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What is your regional climate?

By Lawrie Smith AM

Before you start to design or redesign your garden, it’s good to identify your regional climate or bioregion.

Each zone is different

It is important to understand the constraints and the opportunities that each regional climate across the continent imposes on garden design in that zone. Each zone is different and the natural conditions will influence, even dictate, the design and establishment of distinctive gardens. 

Well designed gardens that respond to the regional climate, and the multiple ‘microclimates’ of the site, result in a landscape that ‘belongs’. It thrives in the relevant climate zone.  They have a unique ‘sense of place’ derived from the physical influences and the botanical attributes of the local area.

When planning your garden, consider regional climate

When planning your garden, it is helpful to be aware of the broad characteristics of the regional climate zone.  However, there are many other factors that may affect how and if the plants grow successfully, including unseasonal weather conditions, the specific microclimate conditions of the garden, and even how the plants are cared for.

Knowing the climate zone conditions will help you select the plants that should perform well in the garden. These will usually give the best long-term results. Plants from elsewhere will most likely be less successful, and may demand special attention.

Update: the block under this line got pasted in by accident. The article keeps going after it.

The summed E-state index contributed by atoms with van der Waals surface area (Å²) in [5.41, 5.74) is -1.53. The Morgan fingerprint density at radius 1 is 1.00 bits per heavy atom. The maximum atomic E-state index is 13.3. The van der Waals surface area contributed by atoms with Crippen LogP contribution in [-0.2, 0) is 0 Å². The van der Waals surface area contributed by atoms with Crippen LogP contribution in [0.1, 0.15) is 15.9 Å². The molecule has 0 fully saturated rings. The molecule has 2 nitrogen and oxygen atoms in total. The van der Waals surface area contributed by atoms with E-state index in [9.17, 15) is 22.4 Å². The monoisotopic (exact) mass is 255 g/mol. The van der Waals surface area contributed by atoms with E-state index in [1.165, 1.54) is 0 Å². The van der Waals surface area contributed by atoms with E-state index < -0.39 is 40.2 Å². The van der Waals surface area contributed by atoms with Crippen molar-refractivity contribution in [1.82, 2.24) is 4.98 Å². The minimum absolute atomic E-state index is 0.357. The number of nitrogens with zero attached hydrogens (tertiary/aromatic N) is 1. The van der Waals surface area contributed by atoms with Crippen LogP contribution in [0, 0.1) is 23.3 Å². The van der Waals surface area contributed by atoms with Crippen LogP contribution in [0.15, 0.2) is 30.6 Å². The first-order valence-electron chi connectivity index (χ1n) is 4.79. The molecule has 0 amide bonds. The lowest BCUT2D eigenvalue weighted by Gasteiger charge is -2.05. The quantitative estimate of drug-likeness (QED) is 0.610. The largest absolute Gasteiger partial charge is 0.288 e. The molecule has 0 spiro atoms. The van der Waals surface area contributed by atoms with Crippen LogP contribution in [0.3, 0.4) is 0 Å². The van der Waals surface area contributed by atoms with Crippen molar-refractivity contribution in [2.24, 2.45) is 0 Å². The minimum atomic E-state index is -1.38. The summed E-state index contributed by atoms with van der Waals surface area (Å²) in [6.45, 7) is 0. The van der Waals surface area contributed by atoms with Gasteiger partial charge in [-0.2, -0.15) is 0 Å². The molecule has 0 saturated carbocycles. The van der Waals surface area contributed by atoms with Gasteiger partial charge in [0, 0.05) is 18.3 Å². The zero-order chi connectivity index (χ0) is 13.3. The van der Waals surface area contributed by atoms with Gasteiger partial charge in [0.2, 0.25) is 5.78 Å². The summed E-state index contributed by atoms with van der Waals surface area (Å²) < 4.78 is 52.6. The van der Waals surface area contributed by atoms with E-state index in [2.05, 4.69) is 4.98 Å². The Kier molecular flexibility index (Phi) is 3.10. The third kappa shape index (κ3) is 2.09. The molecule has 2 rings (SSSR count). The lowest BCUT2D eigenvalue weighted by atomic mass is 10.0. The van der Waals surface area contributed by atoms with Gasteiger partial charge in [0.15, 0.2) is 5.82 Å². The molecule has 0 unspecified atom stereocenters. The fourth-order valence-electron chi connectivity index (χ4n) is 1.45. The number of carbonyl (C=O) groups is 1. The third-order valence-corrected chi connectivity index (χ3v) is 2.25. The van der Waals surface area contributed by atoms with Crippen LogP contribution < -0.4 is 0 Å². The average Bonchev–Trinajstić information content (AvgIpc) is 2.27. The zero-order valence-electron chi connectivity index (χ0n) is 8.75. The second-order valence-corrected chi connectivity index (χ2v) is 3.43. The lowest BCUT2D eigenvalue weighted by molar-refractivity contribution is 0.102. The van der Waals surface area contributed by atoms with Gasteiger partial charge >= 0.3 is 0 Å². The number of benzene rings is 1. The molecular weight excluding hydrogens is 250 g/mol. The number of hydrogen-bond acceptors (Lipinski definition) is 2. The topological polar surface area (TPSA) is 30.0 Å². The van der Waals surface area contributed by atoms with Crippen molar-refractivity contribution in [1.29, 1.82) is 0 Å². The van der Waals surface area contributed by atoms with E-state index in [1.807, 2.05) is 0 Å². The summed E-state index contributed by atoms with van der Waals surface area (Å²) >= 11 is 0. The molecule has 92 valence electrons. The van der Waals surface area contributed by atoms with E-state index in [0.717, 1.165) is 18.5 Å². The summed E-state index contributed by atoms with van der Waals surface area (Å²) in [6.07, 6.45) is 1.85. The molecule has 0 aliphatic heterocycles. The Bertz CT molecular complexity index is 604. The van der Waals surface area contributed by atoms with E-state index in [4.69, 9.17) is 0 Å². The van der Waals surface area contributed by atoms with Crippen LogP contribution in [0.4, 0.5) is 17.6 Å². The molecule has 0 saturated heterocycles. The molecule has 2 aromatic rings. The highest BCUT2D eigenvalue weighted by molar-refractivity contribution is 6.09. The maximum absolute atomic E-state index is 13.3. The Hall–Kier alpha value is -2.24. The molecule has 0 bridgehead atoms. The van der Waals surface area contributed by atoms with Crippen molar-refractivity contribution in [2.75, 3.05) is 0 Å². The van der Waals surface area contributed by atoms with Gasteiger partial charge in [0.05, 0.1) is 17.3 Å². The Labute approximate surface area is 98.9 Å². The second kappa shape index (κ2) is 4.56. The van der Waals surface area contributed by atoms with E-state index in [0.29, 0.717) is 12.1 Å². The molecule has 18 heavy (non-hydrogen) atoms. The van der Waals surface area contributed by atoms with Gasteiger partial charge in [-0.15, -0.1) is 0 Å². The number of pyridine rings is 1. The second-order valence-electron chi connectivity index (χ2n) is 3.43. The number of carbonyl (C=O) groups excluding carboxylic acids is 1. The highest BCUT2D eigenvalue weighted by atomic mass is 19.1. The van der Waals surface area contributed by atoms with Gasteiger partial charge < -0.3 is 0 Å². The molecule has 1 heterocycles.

We have set six readily understood climate regions within the Australian continent and islands. Each covers huge areas, so always consider the impact of local conditions when planning what to select, and when to plant.

The ‘Showcase Gardens’ are collected together under these regional climate zones.

Tropical – wet tropics and monsoon tropics

High humidity with most rainfall in summer, and warm dry winters.

Cairns, Townsville, Darwin, Broome, Exmouth

path surrounded by melaleucas


Warm humid summers with high summer rainfall, and mild dry winters

Mackay, Rockhampton, Bundaberg, Hervey Bay, Sunshine Coast, Brisbane, Gold Coast, Coffs Harbour

Temperate – wet winter or annually uniform

High humidity with most rainfall in summer, and warm dry winters

Toowoomba, Newcastle, Central Coast NSW, Sydney, Wollongong

macroclimate cool temperate

Cool Temperate – coastal or montane

Low humidity with most rainfall in winter; hot dry summers and cold winters. Some regions will experience frosts and snow

Great Dividing Range and tablelands, Canberra, Melbourne, Mount Gambier

Mediterranean macroclimate

Mediterranean – wet winter & dry summer

Warm wet winter and hot dry summer, two distinct seasons

Adelaide, Port Lincoln, Esperance, Albany, Bunbury, Perth, Geraldton

Arid macroclimate

Arid interior

Hot dry summers, winters can be warm or cool depending on the region.

Longreach, Mt Isa, Birdsville, Wagga Wagga, Dubbo, Mildura, Alice Springs

For more stories on microclimates, see here: